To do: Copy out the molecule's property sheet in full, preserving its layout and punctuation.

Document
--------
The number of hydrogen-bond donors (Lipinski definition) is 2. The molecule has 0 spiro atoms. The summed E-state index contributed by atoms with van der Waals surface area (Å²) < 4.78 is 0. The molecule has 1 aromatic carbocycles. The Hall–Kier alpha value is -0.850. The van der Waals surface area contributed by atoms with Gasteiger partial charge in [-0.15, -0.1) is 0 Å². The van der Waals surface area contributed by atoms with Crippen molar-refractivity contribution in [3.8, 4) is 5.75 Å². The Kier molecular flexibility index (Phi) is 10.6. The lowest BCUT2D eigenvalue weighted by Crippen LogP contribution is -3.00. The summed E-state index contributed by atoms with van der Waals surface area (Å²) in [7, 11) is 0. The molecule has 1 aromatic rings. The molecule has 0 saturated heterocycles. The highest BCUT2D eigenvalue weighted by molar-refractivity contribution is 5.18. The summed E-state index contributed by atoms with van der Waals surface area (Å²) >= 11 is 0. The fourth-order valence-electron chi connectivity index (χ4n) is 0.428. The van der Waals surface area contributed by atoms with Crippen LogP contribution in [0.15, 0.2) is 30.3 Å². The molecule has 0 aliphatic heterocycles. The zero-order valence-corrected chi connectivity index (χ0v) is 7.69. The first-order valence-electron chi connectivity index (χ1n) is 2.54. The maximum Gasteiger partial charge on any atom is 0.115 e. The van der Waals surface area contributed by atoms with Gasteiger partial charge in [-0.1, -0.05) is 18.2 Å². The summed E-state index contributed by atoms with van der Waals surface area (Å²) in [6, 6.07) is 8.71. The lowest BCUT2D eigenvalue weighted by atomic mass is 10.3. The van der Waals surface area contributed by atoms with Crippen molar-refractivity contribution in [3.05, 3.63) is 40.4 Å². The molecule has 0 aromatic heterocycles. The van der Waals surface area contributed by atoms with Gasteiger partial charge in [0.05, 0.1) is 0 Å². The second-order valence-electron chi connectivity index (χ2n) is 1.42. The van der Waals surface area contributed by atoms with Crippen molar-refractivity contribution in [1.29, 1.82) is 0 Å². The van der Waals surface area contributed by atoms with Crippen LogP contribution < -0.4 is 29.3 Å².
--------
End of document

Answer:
The number of hydrogen-bond donors (Lipinski definition) is 2. The molecule has 0 spiro atoms. The summed E-state index contributed by atoms with van der Waals surface area (Å²) < 4.78 is 0. The molecule has 1 aromatic carbocycles. The Hall–Kier alpha value is -0.850. The van der Waals surface area contributed by atoms with Gasteiger partial charge in [-0.15, -0.1) is 0 Å². The van der Waals surface area contributed by atoms with Crippen molar-refractivity contribution in [3.8, 4) is 5.75 Å². The Kier molecular flexibility index (Phi) is 10.6. The lowest BCUT2D eigenvalue weighted by Crippen LogP contribution is -3.00. The summed E-state index contributed by atoms with van der Waals surface area (Å²) in [7, 11) is 0. The molecule has 1 aromatic rings. The molecule has 0 saturated heterocycles. The highest BCUT2D eigenvalue weighted by molar-refractivity contribution is 5.18. The summed E-state index contributed by atoms with van der Waals surface area (Å²) >= 11 is 0. The fourth-order valence-electron chi connectivity index (χ4n) is 0.428. The van der Waals surface area contributed by atoms with Crippen LogP contribution in [0.15, 0.2) is 30.3 Å². The molecule has 0 aliphatic heterocycles. The zero-order valence-corrected chi connectivity index (χ0v) is 7.69. The first-order valence-electron chi connectivity index (χ1n) is 2.54. The maximum Gasteiger partial charge on any atom is 0.115 e. The van der Waals surface area contributed by atoms with Gasteiger partial charge in [-0.1, -0.05) is 18.2 Å². The summed E-state index contributed by atoms with van der Waals surface area (Å²) in [6, 6.07) is 8.71. The lowest BCUT2D eigenvalue weighted by atomic mass is 10.3. The van der Waals surface area contributed by atoms with Crippen molar-refractivity contribution in [3.05, 3.63) is 40.4 Å². The molecule has 0 aromatic heterocycles. The van der Waals surface area contributed by atoms with Gasteiger partial charge in [0.05, 0.1) is 0 Å². The second-order valence-electron chi connectivity index (χ2n) is 1.42. The van der Waals surface area contributed by atoms with Crippen molar-refractivity contribution in [1.29, 1.82) is 0 Å². The van der Waals surface area contributed by atoms with Crippen LogP contribution < -0.4 is 29.3 Å².